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BUS110-Stock Market Project

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Welcome to Your BUS 110 Research Guide!

Welcome to Your BUS 110
Stock Market Guide!

Use the buttons on the left to navigate

Evaluating

Get Started by Asking These 5 Questions    

What is the official name of my company?

Companies are often known by a popular or brand name that is not always the same as their official name. Also beware of name changes and mergers and acquisitions. If you’re not sure of the official name of your company, try a quick Google Finance search with the information you have.

Is my company a subsidiary?

Related to its name, a company may be a subsidiary of, or wholly or partially owned by, a parent company. If so, you may only find information on the parent company.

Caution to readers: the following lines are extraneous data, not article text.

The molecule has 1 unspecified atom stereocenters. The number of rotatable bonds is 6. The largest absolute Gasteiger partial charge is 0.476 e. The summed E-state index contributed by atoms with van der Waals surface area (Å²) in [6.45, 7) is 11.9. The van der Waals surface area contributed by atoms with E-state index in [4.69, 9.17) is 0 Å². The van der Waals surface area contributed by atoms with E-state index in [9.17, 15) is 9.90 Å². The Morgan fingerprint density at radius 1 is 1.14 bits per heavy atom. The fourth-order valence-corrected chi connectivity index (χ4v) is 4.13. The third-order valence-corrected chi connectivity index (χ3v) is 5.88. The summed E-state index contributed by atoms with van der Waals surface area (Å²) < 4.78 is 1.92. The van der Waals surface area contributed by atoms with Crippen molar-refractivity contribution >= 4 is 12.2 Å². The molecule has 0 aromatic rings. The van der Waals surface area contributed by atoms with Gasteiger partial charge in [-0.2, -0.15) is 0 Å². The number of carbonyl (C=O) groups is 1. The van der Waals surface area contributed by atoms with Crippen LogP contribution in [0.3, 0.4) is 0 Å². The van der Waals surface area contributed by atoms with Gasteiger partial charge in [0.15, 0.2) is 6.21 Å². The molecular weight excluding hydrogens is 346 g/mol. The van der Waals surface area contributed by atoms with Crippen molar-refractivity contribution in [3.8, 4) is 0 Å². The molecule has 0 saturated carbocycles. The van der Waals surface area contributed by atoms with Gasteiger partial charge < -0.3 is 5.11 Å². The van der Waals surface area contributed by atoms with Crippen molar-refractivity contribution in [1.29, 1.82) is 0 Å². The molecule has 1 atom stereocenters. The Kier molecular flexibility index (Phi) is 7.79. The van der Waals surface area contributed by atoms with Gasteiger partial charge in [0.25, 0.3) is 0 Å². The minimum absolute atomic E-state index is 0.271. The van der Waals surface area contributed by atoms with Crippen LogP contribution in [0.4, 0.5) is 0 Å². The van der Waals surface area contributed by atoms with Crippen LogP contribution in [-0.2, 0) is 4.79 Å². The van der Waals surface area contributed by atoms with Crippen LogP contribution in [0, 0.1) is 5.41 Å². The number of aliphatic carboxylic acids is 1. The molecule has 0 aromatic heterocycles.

Is my company public?

For the purposes of this project, choose public companies. Publicly-held companies sell stock to the public (you and me) and are held accountable by Securities and Exchange Commission (SEC) regulations. These regulations guarantee that information is available for stockholders (and students). Private companies aren’t subject to SEC regulations in the same way, making information hard to find.

Is my company a U.S. company?

Unless a foreign-owned company is traded on a U.S. stock exchange, it may be difficult to get much information.

What is a ticker or stock symbol and how do I find the one that identifies my company?

A stock or ticker symbol is an abbreviation used to identify a particular stock on the market. A symbol may contain letters, numbers, or a combination of both. The easiest way to find the symbol for your company is to search the stock info page of your choice: Google Finance, Yahoo Finance, or CNN Money.

(from VCU's Company Research Guide)

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List of Public Companies by Industry

Here is a list of American public companies by Industry

 

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